However, Jon also showed that there are big variations to the picture when you look by country of origin. For example, Bangladeshi- and Pakistani-born people are less likely to catch up the labour market and in English language, but more likely to catch up in the housing market and most likely to identify with Britishness. Irish-born migrants are very likely to become owner-occupiers, but very unlikely to identify with Britishness or to naturalise. Continue reading
This is the opening of my latest COMPAS blog post. You can read the whole thing here.
The media monitoring project at the Migration Observatory has analysed thousands of UK news articles on migration from the last few years, showing which words are most often associated with migrants – and the same finding was repeated more recently specifically for Romanians and Bulgarians arriving in 2014. One finding was how often, across both tabloids and broadsheets, words suggesting water were used as a metaphor for migration, such as flood, influx and wave. In one recent example, Michael Fallon, a Conservative minister, echoing Margaret Thatcher in the 1970s, described “whole towns and communities” in the UK “being swamped by huge numbers of migrants.”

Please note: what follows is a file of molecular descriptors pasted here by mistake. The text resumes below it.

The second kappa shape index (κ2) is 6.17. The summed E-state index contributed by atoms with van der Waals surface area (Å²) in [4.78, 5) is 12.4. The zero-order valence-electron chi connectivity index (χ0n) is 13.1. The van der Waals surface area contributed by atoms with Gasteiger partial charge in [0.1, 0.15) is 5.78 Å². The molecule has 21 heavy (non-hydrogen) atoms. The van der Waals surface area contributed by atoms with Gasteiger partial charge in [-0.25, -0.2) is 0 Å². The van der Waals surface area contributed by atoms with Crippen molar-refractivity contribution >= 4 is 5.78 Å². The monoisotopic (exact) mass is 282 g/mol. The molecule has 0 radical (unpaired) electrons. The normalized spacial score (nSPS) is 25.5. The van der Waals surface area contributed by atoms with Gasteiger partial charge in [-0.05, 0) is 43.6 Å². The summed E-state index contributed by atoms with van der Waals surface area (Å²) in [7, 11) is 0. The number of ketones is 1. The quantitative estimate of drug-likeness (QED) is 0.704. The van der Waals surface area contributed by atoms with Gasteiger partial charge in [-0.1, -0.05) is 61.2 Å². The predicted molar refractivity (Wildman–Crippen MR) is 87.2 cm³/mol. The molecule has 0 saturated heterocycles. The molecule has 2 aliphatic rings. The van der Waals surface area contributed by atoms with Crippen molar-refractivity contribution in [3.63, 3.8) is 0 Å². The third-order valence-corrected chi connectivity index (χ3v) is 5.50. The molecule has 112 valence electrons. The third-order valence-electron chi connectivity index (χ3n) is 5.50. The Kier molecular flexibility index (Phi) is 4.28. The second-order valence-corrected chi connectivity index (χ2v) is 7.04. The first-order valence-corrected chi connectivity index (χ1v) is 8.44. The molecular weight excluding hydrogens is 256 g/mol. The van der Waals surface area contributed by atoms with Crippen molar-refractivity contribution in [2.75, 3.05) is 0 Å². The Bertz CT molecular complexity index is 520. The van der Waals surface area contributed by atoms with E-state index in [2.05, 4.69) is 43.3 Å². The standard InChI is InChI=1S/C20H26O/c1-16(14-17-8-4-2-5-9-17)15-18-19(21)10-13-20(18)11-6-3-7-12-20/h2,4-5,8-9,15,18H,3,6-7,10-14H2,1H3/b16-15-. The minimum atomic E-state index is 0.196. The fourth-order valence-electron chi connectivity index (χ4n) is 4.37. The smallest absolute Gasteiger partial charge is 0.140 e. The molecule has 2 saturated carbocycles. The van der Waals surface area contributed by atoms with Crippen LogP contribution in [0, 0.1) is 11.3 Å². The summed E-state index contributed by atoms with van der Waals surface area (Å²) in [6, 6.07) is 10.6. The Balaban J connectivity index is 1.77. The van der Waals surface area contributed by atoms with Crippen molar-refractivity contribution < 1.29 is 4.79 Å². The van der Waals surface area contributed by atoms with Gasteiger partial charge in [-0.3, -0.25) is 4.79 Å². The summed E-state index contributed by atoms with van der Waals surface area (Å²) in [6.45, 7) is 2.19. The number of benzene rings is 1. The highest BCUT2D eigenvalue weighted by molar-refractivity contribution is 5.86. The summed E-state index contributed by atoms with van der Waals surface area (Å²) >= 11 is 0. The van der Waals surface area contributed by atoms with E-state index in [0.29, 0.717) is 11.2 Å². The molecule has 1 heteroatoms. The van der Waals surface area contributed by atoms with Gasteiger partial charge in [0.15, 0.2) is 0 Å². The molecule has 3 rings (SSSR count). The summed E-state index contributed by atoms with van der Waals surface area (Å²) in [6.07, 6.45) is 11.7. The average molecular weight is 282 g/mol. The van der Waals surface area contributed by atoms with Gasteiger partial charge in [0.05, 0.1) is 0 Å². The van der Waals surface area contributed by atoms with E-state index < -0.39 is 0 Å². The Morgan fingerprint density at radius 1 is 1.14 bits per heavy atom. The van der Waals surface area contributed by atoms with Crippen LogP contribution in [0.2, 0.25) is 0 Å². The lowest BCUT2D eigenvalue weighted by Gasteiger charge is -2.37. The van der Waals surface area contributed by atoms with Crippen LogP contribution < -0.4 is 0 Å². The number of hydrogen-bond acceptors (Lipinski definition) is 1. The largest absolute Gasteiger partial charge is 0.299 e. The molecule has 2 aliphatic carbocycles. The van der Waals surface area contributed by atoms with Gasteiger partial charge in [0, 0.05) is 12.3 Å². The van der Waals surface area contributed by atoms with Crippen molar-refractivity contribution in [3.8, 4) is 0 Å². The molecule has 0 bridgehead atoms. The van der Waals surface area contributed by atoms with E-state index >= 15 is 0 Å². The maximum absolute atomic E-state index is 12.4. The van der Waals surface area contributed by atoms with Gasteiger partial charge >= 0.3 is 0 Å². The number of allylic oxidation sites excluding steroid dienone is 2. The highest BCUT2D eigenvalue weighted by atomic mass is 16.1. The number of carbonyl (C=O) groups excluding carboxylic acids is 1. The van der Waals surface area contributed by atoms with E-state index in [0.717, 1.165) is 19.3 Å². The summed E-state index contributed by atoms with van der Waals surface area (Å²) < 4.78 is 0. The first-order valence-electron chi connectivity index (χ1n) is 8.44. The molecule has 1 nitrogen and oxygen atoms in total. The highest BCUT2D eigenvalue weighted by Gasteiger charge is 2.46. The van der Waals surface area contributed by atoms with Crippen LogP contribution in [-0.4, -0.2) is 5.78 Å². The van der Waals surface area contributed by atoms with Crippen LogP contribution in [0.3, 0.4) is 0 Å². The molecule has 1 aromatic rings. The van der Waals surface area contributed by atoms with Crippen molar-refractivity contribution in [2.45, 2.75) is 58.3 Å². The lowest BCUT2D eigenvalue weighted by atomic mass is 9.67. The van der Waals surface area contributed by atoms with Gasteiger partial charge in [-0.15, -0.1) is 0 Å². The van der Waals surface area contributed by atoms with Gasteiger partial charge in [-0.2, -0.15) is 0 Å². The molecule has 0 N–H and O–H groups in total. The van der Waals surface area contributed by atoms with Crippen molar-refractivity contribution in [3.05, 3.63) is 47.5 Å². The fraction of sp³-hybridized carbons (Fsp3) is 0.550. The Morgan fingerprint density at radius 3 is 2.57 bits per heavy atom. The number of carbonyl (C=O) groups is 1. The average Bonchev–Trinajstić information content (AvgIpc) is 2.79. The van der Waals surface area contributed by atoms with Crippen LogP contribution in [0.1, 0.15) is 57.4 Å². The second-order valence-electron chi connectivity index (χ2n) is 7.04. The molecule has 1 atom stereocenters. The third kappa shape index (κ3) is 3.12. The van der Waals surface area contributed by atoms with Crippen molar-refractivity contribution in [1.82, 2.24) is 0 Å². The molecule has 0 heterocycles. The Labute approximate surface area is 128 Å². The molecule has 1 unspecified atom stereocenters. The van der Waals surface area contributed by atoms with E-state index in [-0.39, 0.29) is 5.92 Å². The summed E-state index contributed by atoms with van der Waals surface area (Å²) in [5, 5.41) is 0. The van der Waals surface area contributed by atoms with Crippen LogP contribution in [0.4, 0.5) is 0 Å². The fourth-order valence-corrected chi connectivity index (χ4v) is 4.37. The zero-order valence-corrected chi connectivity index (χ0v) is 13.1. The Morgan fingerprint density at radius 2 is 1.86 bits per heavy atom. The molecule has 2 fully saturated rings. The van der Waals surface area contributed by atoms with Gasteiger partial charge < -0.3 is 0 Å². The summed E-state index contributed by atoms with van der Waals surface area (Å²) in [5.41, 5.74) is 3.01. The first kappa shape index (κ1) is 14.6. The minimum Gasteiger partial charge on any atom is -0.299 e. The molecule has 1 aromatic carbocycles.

Fallon particularly mentioned England’s East Coast, and his comment was made as two coastal constituencies switched their votes to the anti-immigrant UKIP. It is interesting that it is in coastal areas where anti-migrant sentiment – the feeling of being swamped and flooded by migrants – is strongest. Oddly, though, these coastal areas typically have some of the lowest numbers of migrants in the UK.
Many of these coastal areas, however, face a very different and very real flooding risk. Research shows that our coastal areas are vulnerable to climate change because of rising sea levels and wave heights and accelerated coastal erosion. The deprived and “left behind” seaside communities which UKIP is targeting may be especially vulnerable because of their reliance on the coastline for economic and social activities, because of ageing populations, deprivation and isolation, which negatively impact on resilience and hamper adaptation.
These issues are hard to think about; many of us tend to bury our heads in the sand rather than face up to the enormity of the challenge of climate change. Perhaps thinking about immigrants is easier.
But for many communities globally, the flooding has already long begun.
The photographer Alessandro Grassani, in his work Environmental Migrants: The Last Illusion, has produced extraordinary images of Bangladesh, which give some hint of an idea of what it might be like to be flooded: to live life knee-deep in water, to earn your livelihood beneath the rising sea level, to have the waves literally at your door.